Quick Bytes

One in a million
The probability that a random person in the population could look at your iPhone X and unlock it using Face ID is approximately 1 in 1,000,000 (versus 1 in 50,000 for Touch ID), says Apple in its Face ID Security white paper. Face ID allows only five unsuccessful match attempts before a passcode is required to obtain access to your iPhone. The probability of a false match is different for twins and siblings that look like you as well as among children under the age of 13, because their distinct facial features may not have fully developed. If you’re concerned about this, we recommend using a passcode to authenticate.


Smiling faces
Are you surprised? Younger millennials (ages 18-24) take more photos than any other age group in the United States – averaging 439 photos every six months, according to new research from the Consumer Technology Association. The study, “Focus on Digital Imaging Industry Drivers: Apps, Outputs and Storage,” also shows that among the 81 percent of Americans who take photos and use apps, more than half (53 percent) have used a dedicated digital imaging (DI) tool or service app, such photo editing, management, output or kiosk services.


The smart home
The smart home is likely to become a major generator of connected and IoT (Internet of Things) device deployment growth during the 2020s, according to research by Strategy Analytics. Smart home devices will overtake smartphones by 2021 as a share of deployed connect IoT devices.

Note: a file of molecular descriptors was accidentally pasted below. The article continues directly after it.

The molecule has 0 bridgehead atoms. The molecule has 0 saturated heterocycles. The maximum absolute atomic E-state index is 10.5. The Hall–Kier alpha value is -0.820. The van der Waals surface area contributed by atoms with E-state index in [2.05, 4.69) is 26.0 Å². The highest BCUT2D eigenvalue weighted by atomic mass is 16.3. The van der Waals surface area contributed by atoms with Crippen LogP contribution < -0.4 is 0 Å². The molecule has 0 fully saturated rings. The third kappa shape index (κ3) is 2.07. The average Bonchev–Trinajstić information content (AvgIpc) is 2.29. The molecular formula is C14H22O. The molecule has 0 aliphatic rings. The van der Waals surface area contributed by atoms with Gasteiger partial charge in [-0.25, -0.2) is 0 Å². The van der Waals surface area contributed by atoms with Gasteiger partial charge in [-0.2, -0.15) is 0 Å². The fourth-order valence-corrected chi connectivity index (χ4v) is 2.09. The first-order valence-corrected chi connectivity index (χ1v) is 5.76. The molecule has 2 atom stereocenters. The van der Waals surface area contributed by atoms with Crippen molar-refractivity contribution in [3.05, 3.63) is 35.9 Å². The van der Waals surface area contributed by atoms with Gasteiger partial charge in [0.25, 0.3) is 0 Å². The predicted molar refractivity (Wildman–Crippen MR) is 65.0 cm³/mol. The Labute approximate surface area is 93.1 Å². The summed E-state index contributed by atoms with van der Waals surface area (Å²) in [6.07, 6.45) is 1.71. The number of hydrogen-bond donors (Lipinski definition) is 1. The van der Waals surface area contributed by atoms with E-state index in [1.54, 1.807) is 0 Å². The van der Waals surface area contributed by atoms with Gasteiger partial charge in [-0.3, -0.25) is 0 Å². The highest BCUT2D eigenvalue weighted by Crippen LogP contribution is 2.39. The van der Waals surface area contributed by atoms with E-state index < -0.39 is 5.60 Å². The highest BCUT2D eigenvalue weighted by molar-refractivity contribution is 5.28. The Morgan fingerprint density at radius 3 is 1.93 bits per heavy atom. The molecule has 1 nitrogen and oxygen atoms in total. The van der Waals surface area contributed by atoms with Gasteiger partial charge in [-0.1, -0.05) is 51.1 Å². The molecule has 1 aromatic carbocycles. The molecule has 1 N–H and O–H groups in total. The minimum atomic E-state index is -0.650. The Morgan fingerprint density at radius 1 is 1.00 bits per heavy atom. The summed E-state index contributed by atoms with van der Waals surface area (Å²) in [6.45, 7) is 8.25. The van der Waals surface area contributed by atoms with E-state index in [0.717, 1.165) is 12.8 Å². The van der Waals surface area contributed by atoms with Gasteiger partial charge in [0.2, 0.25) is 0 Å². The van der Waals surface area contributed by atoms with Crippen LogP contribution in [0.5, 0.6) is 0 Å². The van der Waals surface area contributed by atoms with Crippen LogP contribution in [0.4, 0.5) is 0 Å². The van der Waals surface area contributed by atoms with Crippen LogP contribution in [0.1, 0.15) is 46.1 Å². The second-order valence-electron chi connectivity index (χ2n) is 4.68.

One word for you: Graphite
Electric vehicle manufacturers and battery makers have long been searching for the “Holy Grail” technology that could lower the cost of batteries while also extending their range, according to SafeHaven.com. One material that could actually lead to cheap, long-range and fast-charging electric vehicles is graphite. Within graphite is graphene, the world’s thinnest material. Graphene is durable and tough – 200 times stronger than steel – yet ultra-light weight. It is also transparent, and conducts electricity substantially better than copper, says SafeHaven.com. Electrons can travel using graphene with virtually zero resistance and no heat loss, nearly qualifying it as a superconductor. These virtues have singled it out as one of candidates most likely to take lithium-ion batteries to the next level, potentially leading to a breakthrough for electric vehicles. The only problem is that production of graphene is still low. Graphite itself is still cheap, but the trick is rendering out the graphene. Scientists were only able to separate out graphene in 2004, and researchers and entrepreneurs are still looking for ways to mass-produce the material at low cost.


The Facebook of its time
AOL Instant Messenger was scheduled to end its two-decade run on Dec. 15. From a Wall Street Journal “eulogy”: “The late 1990s was a period of technological growing pains. Cellphones weren’t smart. People dialed up the Internet through beige boxes with squawking 56K modems. The only glimmer of an always-on future came from shiny ‘America Online’ discs that arrived in the mail. It wasn’t cool, but it was the Facebook of its time. Family and friends signed up, mostly because loved ones were there. One AOL feature did induce envy: a window where you could type anything you wanted, and your ‘buddy’ could reply immediately. This was instant messaging.”

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